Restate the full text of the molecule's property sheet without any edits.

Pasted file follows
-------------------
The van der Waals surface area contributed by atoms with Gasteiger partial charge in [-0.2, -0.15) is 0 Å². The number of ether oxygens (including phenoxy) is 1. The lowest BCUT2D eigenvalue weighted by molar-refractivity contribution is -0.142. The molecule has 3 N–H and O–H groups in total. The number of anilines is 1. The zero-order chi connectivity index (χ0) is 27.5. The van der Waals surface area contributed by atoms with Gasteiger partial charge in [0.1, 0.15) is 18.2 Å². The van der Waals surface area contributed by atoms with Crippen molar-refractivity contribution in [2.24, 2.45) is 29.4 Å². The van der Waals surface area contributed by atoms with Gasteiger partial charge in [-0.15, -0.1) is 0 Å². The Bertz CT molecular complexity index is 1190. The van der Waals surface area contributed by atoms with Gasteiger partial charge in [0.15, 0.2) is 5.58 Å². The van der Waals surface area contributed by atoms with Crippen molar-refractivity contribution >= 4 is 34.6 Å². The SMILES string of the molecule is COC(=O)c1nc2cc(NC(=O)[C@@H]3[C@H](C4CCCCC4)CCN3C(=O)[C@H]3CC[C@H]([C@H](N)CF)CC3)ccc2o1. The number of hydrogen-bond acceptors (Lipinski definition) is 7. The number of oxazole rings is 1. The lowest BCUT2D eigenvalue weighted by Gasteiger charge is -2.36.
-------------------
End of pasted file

The van der Waals surface area contributed by atoms with Gasteiger partial charge in [-0.2, -0.15) is 0 Å². The number of ether oxygens (including phenoxy) is 1. The lowest BCUT2D eigenvalue weighted by molar-refractivity contribution is -0.142. The molecule has 3 N–H and O–H groups in total. The number of anilines is 1. The zero-order chi connectivity index (χ0) is 27.5. The van der Waals surface area contributed by atoms with Gasteiger partial charge in [0.1, 0.15) is 18.2 Å². The van der Waals surface area contributed by atoms with Crippen molar-refractivity contribution in [2.24, 2.45) is 29.4 Å². The van der Waals surface area contributed by atoms with Gasteiger partial charge in [-0.15, -0.1) is 0 Å². The Bertz CT molecular complexity index is 1190. The van der Waals surface area contributed by atoms with Gasteiger partial charge in [0.15, 0.2) is 5.58 Å². The van der Waals surface area contributed by atoms with Crippen molar-refractivity contribution >= 4 is 34.6 Å². The SMILES string of the molecule is COC(=O)c1nc2cc(NC(=O)[C@@H]3[C@H](C4CCCCC4)CCN3C(=O)[C@H]3CC[C@H]([C@H](N)CF)CC3)ccc2o1. The number of hydrogen-bond acceptors (Lipinski definition) is 7. The number of oxazole rings is 1. The lowest BCUT2D eigenvalue weighted by Gasteiger charge is -2.36.